Washington, DC—U.S. Senator Kirsten Gillibrand today announced final passage late last night of the Travel Promotion Act of 2009, a proposal which will boost tourism in New York and across the country. The legislation will now be sent to the President for his signature. The legislation would invest federal dollars in private-public partnerships to actively promote and market American vacations to international travelers.
“From world class vineyards on Long Island and in the Finger Lakes to Niagara Falls to the beautiful Adirondacks and all the attractions of New York City, there is absolutely no place better to vacation than New York,” said Senator Gillibrand. “During these tough economic times, it is critical that we promote New York’s tourism to help turn our economy around and ensure long term growth. I have long advocated for this type of federal initiative into tourism promotion because I believe it holds tremendous economic opportunity for New York State.”
Over the past six years, visitors to the U.S. have declined, along with billions of dollars in tourism-generated revenue. Studies show that the average overseas visitor spends $4,500 per visit. However, since 2001, the U.S. has lost an estimated $182 billion in diminished visitor spending and $27 billion in tax receipts. Job creation and job retention in a host of tourism-reliant industries have been affected by this loss of business.
Tourism is a critical industry in New York. According to the U.S. Travel Association, domestic and international travelers to New York spent $51.3 billion in 2007 and generated $9.9 billion to federal, state and local governments, dollars that help fund jobs and public programs such as police, firefighters, teachers, road projects and convention centers.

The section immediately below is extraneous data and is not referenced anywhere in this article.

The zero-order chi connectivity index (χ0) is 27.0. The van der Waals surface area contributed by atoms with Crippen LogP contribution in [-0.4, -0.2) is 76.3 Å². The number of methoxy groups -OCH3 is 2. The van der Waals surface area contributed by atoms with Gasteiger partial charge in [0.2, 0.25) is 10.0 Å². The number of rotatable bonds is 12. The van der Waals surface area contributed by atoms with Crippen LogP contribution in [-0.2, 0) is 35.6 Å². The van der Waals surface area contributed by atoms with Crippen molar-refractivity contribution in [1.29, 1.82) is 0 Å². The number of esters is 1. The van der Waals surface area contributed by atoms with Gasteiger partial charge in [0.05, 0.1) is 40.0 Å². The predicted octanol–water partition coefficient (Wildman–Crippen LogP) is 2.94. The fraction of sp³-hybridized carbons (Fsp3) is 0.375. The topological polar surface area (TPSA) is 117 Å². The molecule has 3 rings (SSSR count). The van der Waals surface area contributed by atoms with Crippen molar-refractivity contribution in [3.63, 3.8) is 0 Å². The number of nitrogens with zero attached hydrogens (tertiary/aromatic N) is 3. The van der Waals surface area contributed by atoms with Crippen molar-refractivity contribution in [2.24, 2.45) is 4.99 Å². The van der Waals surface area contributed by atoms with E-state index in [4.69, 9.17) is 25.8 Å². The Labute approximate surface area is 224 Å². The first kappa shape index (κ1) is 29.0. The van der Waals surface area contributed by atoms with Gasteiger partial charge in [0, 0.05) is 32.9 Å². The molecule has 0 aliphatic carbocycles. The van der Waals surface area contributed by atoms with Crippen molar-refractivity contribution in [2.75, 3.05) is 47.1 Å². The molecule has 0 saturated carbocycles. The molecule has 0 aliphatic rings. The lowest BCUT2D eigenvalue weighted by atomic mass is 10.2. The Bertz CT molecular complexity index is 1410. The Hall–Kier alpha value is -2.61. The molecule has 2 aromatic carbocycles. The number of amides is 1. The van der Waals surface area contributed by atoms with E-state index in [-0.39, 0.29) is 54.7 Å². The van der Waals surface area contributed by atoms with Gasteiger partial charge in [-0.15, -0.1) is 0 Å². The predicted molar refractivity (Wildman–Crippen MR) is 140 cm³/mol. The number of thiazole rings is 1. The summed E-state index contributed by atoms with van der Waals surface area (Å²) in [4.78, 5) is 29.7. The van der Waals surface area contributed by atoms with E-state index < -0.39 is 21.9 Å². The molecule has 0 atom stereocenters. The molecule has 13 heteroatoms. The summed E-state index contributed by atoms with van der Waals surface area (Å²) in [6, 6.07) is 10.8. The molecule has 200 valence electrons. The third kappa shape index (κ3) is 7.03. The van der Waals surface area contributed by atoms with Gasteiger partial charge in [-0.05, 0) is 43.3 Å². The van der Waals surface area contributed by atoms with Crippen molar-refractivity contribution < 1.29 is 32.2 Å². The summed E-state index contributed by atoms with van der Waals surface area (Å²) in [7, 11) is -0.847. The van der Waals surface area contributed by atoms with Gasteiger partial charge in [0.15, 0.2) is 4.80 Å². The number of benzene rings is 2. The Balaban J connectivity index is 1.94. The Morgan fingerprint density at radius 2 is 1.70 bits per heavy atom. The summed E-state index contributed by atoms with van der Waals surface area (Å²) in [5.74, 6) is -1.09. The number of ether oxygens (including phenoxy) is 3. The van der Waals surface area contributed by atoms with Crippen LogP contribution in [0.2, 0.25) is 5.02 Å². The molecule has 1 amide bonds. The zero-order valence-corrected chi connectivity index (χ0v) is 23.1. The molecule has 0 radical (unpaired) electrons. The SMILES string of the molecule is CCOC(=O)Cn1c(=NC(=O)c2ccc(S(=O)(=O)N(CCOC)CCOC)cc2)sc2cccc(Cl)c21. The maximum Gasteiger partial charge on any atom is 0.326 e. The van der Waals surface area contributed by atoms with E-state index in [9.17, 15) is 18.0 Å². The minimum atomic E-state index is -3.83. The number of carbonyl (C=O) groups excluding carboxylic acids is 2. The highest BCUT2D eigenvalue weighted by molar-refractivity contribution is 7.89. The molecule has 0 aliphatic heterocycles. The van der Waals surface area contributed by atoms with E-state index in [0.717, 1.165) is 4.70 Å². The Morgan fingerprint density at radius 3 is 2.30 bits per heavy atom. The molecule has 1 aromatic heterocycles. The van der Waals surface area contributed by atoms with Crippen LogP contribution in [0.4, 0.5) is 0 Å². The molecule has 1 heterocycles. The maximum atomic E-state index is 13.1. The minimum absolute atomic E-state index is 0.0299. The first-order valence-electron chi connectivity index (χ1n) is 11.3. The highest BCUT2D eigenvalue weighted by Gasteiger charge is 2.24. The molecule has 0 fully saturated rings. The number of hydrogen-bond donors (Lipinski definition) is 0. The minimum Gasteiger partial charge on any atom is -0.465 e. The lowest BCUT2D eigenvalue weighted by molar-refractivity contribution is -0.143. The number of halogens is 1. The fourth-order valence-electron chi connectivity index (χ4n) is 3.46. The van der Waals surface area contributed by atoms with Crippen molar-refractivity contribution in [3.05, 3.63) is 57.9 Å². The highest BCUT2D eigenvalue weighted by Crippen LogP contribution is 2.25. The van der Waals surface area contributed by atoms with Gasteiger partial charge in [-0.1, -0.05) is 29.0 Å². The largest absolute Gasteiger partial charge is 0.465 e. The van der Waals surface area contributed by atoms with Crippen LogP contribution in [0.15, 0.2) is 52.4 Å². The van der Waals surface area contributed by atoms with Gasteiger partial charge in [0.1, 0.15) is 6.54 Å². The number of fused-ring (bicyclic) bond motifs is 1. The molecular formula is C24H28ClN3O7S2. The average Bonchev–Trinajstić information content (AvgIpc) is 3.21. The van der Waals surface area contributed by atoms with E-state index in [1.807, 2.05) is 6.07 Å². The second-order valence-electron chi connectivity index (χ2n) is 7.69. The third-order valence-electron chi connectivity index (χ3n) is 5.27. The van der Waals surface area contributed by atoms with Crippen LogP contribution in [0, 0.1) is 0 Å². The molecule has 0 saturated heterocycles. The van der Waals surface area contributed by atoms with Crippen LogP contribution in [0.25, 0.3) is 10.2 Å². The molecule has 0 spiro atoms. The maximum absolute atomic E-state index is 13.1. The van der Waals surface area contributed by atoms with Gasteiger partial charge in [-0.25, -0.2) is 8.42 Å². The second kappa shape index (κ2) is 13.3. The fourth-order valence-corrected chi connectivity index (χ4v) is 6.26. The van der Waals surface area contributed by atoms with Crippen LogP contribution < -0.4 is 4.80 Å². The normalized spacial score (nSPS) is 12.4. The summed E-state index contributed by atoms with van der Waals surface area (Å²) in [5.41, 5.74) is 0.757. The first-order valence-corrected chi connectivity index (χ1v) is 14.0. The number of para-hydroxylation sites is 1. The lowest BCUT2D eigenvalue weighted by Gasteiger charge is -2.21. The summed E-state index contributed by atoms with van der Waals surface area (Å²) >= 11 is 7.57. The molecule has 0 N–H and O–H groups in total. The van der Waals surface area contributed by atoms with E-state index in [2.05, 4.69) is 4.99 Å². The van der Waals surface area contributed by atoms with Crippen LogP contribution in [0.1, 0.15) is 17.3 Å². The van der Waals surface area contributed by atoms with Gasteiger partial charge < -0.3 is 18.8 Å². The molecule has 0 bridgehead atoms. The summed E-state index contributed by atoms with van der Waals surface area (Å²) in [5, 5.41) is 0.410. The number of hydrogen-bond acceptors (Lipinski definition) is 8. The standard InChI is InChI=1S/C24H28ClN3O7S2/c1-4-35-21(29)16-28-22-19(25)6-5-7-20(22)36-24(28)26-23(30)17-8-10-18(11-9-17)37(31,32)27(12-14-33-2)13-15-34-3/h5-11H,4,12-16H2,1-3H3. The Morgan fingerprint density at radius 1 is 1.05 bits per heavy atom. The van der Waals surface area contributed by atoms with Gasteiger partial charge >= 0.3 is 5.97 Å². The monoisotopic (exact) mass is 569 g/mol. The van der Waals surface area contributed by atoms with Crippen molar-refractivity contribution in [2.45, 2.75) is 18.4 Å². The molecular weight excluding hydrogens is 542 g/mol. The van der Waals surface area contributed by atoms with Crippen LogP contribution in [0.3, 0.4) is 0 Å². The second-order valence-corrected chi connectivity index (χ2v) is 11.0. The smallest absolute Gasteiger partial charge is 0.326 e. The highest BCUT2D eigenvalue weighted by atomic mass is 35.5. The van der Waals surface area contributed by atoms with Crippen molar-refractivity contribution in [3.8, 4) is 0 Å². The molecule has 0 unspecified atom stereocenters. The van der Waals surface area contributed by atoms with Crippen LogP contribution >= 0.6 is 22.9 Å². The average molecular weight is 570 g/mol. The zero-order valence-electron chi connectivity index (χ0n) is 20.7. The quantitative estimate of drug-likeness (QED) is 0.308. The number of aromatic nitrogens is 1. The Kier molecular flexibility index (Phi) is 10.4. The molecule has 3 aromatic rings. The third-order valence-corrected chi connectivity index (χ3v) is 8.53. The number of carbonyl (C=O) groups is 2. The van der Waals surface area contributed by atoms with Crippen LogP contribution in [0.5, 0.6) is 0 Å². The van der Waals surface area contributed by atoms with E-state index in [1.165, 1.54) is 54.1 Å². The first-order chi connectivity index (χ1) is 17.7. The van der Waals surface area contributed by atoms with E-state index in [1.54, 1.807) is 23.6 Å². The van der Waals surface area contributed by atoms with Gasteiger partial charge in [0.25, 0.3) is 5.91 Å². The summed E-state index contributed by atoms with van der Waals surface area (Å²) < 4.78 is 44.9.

The legislation will also focus on increasing information about U.S. border policies and procedures to facilitate entry into the United States. In recent months, several parts of Upstate New York have reported a decline in tourism as a result of increased standards established as part of the Western Hemisphere Travel Initiative. This legislation would help to reverse that trend by promoting education of procedures that make it easier to cross the border, such as Enhanced Drivers Licenses and NEXUS cards, which offer pre-screening and quick entry for border travelers.
The Travel Promotion Act would establish a non-profit corporation to better communicate U.S. entry policies to international travelers and promote leisure, business, and scholarly travel to the United States. The legislation would also create an Office of Travel Promotion within the Department of Commerce to coordinate with the corporation.